- John Bull's Other Island:Taking the Bull to Ireland
In the midst of composing John Bull's Other Island, Bernard Shaw remarked enthusiastically in a letter to Ada Rehan about his nonpartisan play: "This is the first time I have tried my hand on Ireland; and of course, being an Irishman, I get a quality into the play that is quite unlike anything in any other plays. It is not particularly complimentary to either the English or the Irish; but it is fascinating."1 Written in 1904 under the working title "Rule Britannia," John Bull's Other Island is Shaw's only full-length play to be set largely in Ireland, despite the fact that Shaw was born in Dublin and lived there for the first twenty years of his life. Indeed, G. K. Chesterton declared that all Shaw's blood and origin may be found in this play.2
There is continued debate as to the history surrounding Shaw's uncompromising play. Michael Holroyd, for example, adheres to Shaw's own claim in the preface that it was W. B. Yeats who invited him to write the play as "a patriotic contribution to the repertory of the Irish Literary Theatre."3 But as A. M. Gibbs points out, even though Shaw wrote to Yeats on 23 June 1904 that "I have it quite seriously in my head to write an Irish play," an earlier letter from Yeats to Lady Gregory, dated 12 March 1900, reveals that the idea of "a play on the contrast between Irish and English character" had been forming in Shaw's mind well before 1904.4 Michael J. Sidnell further contends that Yeats did indeed invite Shaw to write a play, but that it was in 1901 and that it was Yeats's intention that Shaw "stir things up still further" at a time when the Irish Revival was in full swing.5 Whichever the case, the fate of Ireland and of the Irish remained paramount in Shaw's mind even as he distanced himself from the belated aesthetic and cultural aspirations of the Celtic Renaissance. In fact, the revitalized sense of Irish "reality" that Shaw ultimately presented in John Bull's Other Island [End Page 133] was "frightfully modern—no banshees or leprechauns,"6 one that new the Abbey Theatre summarily, though diplomatically, rejected.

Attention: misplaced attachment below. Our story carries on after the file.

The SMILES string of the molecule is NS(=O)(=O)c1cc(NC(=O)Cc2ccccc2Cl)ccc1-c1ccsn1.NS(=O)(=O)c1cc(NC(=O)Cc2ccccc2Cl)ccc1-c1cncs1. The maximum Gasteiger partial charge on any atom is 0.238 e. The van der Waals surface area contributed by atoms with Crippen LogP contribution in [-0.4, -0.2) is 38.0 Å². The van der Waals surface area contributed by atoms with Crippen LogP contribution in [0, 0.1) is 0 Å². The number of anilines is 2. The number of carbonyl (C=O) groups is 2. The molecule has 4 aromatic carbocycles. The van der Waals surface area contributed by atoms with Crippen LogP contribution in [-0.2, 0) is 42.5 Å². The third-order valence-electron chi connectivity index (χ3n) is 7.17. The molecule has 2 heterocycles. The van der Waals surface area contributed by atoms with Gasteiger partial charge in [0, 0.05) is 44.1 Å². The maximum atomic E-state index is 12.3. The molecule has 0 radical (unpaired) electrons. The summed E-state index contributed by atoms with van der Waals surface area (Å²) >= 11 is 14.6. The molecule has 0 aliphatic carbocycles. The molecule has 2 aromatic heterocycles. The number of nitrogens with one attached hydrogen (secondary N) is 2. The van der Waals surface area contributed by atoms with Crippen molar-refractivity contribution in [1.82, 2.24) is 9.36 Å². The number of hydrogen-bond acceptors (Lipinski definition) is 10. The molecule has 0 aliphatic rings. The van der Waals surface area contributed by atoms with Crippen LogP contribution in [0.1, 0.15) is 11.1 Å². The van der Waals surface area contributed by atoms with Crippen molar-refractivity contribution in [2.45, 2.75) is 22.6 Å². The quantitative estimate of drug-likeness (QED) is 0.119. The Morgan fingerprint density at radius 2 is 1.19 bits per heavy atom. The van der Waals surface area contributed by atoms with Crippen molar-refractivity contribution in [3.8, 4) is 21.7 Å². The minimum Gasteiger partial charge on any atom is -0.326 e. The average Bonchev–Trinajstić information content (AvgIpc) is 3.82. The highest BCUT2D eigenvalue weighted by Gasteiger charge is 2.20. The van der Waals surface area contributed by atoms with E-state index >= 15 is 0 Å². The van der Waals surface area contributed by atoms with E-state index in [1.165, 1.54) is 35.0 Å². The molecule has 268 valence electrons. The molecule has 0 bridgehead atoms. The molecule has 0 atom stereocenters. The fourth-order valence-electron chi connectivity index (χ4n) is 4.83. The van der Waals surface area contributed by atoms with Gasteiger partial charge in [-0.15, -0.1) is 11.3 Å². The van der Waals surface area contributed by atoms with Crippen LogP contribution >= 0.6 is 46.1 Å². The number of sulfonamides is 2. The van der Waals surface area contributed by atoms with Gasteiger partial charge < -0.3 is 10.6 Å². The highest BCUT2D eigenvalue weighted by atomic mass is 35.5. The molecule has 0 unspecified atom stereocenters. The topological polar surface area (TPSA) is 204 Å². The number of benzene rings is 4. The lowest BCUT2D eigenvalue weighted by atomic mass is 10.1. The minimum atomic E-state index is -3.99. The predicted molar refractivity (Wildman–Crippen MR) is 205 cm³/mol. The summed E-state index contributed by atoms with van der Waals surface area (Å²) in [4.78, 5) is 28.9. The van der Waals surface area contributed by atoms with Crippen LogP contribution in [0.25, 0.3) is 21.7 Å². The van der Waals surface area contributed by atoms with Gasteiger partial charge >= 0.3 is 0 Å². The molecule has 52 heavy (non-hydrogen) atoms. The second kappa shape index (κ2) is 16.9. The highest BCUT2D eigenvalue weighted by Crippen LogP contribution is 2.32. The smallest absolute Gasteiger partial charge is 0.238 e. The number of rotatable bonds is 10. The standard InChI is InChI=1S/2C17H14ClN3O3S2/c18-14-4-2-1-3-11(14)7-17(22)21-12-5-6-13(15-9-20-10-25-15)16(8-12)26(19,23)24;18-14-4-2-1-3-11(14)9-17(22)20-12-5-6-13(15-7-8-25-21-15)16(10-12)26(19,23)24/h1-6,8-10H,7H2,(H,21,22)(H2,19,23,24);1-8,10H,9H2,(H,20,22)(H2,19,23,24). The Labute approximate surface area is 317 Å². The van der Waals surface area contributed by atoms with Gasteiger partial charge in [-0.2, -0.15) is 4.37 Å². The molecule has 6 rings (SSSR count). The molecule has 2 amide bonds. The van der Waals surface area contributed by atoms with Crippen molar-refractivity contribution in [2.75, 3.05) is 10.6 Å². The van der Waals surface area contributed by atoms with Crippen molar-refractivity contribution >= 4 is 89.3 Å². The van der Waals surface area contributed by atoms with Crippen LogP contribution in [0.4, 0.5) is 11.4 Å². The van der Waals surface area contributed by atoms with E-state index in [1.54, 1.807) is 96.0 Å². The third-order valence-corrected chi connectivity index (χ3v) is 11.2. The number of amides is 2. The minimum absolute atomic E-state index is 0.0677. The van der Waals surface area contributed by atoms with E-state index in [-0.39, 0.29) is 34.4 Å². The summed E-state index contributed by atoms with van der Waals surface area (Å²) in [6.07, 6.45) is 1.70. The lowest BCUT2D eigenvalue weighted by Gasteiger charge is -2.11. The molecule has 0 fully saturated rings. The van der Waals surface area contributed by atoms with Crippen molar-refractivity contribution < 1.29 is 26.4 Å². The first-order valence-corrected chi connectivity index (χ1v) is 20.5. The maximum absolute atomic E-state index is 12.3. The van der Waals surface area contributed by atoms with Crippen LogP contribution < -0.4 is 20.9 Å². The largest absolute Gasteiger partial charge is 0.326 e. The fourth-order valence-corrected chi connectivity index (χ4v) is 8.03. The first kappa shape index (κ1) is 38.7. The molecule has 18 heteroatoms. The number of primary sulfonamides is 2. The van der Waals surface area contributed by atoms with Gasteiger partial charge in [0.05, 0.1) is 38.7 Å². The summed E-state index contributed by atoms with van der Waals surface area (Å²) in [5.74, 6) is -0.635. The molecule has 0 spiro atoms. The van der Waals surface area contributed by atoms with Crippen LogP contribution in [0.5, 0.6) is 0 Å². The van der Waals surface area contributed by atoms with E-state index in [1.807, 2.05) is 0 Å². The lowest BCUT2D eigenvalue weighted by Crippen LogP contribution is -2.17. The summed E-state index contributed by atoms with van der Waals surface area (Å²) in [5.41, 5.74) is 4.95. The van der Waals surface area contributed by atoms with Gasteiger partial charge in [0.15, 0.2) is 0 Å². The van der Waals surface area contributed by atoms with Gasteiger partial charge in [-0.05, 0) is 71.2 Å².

Shaw was impressed by the theatrical productions of the early modern Irish dramatic movement and was determined to contribute one of his plays to their burgeoning repertory. In watching Irish plays in performance at the Court Theatre, he spotted a niche he felt compelled to fill. The result was John Bull's Other Island, a realistic drama that betrays to devastating effect the twilight reveries of the Celtic Revival by exposing the brutal realities of Irish rural poverty and exploitation. According to Declan Kiberd, Shaw strategically "used England as a laboratory in which he could redefine what it meant to be Irish,"7 and in the case of John Bull's Other Island it is clear that part of Shaw's motivation in writing his "frightfully modern" play can be traced to a concept that was revolutionizing town planning in England at the turn of the nineteenth century in the form of the Garden City Movement. An attendant phenomenon that was likewise transforming the Irish landscape at the time and that is also germane to understanding Shaw's drama is the Wyndham Land Act (1903), passed by the British Conservative government one year prior to the writing of the play. By encouraging landlords to sell entire estates, the act allowed Irish farmers to purchase land they had previously rented from British landlords. The new legislation superseded all previous acts with regard to its generous terms, both for landlord and farmer, and allowed almost two hundred thousand farmers to own their own land, paying less than they had for rent.8 Although land ownership had been central to the Irish psyche well before the Tudor Plantations, centuries of colonialism and landlordism had contributed to one of the nation's greatest fears: dispossession. From his days as a clerk in a land agency, Shaw, the transplanted Irishman, was...